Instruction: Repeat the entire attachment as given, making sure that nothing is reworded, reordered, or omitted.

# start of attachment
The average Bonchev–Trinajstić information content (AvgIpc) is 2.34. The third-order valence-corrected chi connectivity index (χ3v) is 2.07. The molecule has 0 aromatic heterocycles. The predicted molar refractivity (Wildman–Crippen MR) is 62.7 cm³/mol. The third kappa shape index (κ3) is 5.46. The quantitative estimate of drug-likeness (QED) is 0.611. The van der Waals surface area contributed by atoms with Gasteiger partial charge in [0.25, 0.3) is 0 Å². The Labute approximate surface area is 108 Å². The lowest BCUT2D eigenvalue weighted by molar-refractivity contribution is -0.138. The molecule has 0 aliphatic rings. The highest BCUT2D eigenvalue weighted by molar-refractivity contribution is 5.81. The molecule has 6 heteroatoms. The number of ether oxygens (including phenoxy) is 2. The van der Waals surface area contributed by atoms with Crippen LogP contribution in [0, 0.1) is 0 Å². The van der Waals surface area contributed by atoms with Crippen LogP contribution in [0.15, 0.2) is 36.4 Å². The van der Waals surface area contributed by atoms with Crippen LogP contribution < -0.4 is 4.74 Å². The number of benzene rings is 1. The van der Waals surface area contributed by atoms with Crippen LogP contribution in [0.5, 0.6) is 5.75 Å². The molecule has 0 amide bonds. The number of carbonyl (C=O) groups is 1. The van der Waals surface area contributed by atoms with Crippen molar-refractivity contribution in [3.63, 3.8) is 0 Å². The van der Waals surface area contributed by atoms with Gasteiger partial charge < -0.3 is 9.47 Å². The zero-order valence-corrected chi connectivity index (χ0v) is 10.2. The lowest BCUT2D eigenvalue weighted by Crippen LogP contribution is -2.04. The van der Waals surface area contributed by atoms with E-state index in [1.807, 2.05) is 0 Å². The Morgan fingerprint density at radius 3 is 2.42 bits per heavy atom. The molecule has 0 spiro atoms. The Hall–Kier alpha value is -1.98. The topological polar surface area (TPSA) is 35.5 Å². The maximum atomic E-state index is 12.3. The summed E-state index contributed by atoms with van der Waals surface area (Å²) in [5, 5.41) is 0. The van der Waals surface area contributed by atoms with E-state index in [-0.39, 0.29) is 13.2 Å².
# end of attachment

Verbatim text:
The average Bonchev–Trinajstić information content (AvgIpc) is 2.34. The third-order valence-corrected chi connectivity index (χ3v) is 2.07. The molecule has 0 aromatic heterocycles. The predicted molar refractivity (Wildman–Crippen MR) is 62.7 cm³/mol. The third kappa shape index (κ3) is 5.46. The quantitative estimate of drug-likeness (QED) is 0.611. The van der Waals surface area contributed by atoms with Gasteiger partial charge in [0.25, 0.3) is 0 Å². The Labute approximate surface area is 108 Å². The lowest BCUT2D eigenvalue weighted by molar-refractivity contribution is -0.138. The molecule has 0 aliphatic rings. The highest BCUT2D eigenvalue weighted by molar-refractivity contribution is 5.81. The molecule has 6 heteroatoms. The number of ether oxygens (including phenoxy) is 2. The van der Waals surface area contributed by atoms with Crippen LogP contribution in [0, 0.1) is 0 Å². The van der Waals surface area contributed by atoms with Crippen LogP contribution in [0.15, 0.2) is 36.4 Å². The van der Waals surface area contributed by atoms with Crippen LogP contribution < -0.4 is 4.74 Å². The number of benzene rings is 1. The van der Waals surface area contributed by atoms with Crippen LogP contribution in [0.5, 0.6) is 5.75 Å². The molecule has 0 amide bonds. The number of carbonyl (C=O) groups is 1. The van der Waals surface area contributed by atoms with Crippen molar-refractivity contribution in [3.63, 3.8) is 0 Å². The van der Waals surface area contributed by atoms with Gasteiger partial charge < -0.3 is 9.47 Å². The zero-order valence-corrected chi connectivity index (χ0v) is 10.2. The lowest BCUT2D eigenvalue weighted by Crippen LogP contribution is -2.04. The van der Waals surface area contributed by atoms with E-state index in [1.807, 2.05) is 0 Å². The Morgan fingerprint density at radius 3 is 2.42 bits per heavy atom. The molecule has 0 spiro atoms. The Hall–Kier alpha value is -1.98. The topological polar surface area (TPSA) is 35.5 Å². The maximum atomic E-state index is 12.3. The summed E-state index contributed by atoms with van der Waals surface area (Å²) in [5, 5.41) is 0. The van der Waals surface area contributed by atoms with E-state index in [-0.39, 0.29) is 13.2 Å².